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Finnish power plant New President for AEBIOM SMALLTALK

orders Metso valves An agreement has been signed by Metso for a comprehensive valve delivery to Kilpilahti Power Plant in Porvoo, Finland. Metso’s valves will be used in conjunc- tion with the power plant’s three different boiler units to control process flows at the plant. The new, combined heat and power plant jointly owned by Neste, Borealis and Veolia will generate 450 MW of steam and 30 MW of electricity and is planned to be commissioned in 2018.

Strong support for

bioenergy in UK On 7 December, it was an- nounced that there is strong public support for producing bioenergy in the UK from both biomass and waste, with 80% of respondents in favour of bioen- ergy playing a bigger part in the UK’s energy mix, according to a new survey carried out for the En- ergy Technologies Institute (ETI). The ‘Public Perceptions of Bioenergy in the UK’ report presents findings from a YouGov survey commissioned by the ETI. The survey of over 5,300 people found that 74% of people surveyed support producing bioenergy from biomass and 81% support producing biomass from waste.

Pilot plant for advanced biorenewables

A biofuels pilot plant, the Bio- Century Research Farm, has been jointly developed by Iowa State University and Chevron USA to develop and demonstrate an advanced biorenewables technol- ogy called solvent liquefaction. The process converts biomass such as quarter-inch wood chips into a bio-oil that can be processed into fuels or chemicals and a biochar that can enrich soils.

In future, the project may be- gin working with new feedstocks to create high-value, biorenew- able chemicals.

4 Winter 2016 4 M

aking the most of the opportunity provided by its annual conference,

the European Biomass Association (AEBIOM) has officially announced the election of its new President and Board. Didzis Palejs of LATbio, Latvia, has taken over the role, succeeding Gustav Melin, who has led the organisation for the past six years.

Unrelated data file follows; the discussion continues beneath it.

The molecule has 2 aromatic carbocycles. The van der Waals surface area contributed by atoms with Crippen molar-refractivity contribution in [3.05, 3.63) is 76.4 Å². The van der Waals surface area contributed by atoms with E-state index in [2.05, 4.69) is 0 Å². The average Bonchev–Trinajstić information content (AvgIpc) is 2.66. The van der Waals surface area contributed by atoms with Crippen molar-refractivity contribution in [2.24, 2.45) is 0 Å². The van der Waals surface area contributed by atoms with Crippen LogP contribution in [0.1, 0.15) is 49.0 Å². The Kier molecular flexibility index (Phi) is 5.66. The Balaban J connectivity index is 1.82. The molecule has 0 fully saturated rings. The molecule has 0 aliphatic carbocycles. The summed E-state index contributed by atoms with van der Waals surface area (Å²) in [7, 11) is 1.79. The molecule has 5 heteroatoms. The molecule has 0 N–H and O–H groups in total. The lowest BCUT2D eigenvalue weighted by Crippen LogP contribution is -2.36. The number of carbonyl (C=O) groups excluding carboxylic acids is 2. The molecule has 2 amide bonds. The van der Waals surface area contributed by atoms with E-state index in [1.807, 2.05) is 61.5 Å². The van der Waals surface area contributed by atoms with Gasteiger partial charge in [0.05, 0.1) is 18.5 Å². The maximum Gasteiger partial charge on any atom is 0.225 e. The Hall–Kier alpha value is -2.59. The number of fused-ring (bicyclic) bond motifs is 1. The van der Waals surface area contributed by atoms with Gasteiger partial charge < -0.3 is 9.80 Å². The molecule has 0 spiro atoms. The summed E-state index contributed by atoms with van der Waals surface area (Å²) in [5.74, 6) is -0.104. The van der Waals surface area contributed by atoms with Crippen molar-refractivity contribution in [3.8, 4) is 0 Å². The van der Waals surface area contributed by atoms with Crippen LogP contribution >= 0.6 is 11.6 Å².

Didzis Palejs was the natural choice as he has been increasingly involved in AEBIOM and its network over the past decade. Having worked in the energy and wood industry for almost 20 years at local and international levels in both sales and logistics, he developed a broad understanding of the technical, economic and political challenges ahead. Based on his solid experience, he served as both Chairman of the Latvian

Biomass Association (LATbio), as well as Vice-President of the European Pellet Council (EPC – an AEBIOM network).

His strong commitment will be important during a critical moment for the entire bioenergy sector at EU level. “It cannot be stressed enough; bioenergy is essential for the EU-28 to reach its climate and energy goals,” stated President Palejs. “The coming Winter package should make it right to allow our sector to play its role. Based on what we’ve heard about this package at AEBIOM’s conference, I’m afraid we are not yet fully understood at EU level.” Raising the benefits of bioenergy at EU level through strengthening the cohesion of the sector will be one of the top priorities for President Palejs during his term. “I will dedicate my term to three priorities: uniting the

Left to right: Jean-Marc Jossart, Secretary-General of AEBIOM: Gustav Melin, President from 2010-2016; and Didzis Palejs, the organisation’s new President.

biomass industry at international level, reinforcing our advocacy capacity and supporting national associations in the development of national biomass markets,” said President Palejs in his inaugural address.

In addition, AEBIOM elected its new Vice-President, Thomas Siegmund (BBE, Germany) and renewed part of its board by appointing Michael Doran (Irbea, Ireland), Christoph Pfemeter (ABA, Austria), Marijan Kavran (CROBIOM, Croatia), Vilma Gaubyte (Litbioma, Lithuania), Eric Vial (Propellet, France) and Gustav Melin (Svebio, Sweden).

Dredger uses wood-based biofuel

Leading global dredging and marine expert Boskalis and sustainable marine biofuels supplier GoodFuels Marine have performed successful live tests on a sustainable wood- based drop-in biofuel called UPM BioVerno. The tests were conducted on a vessel working on

the Dutch Marker Wadden nature restoration project in the middle of Markermeer lake.

The fuel produced by Finnish UPM Biofuels is the first-ever biofuel derived from wood residue to be used in a marine fleet.

Boskalis vessel Edax, a 1,696

deadweight tonne cutter suction dredger, has successfully used the fuel in bio/fossil blends of up to 50% as it worked on the first phase of the Marker Wadden project during the first half of 2016. This resulted in a CO2 saving of 600 metric tonnes over the operating period.

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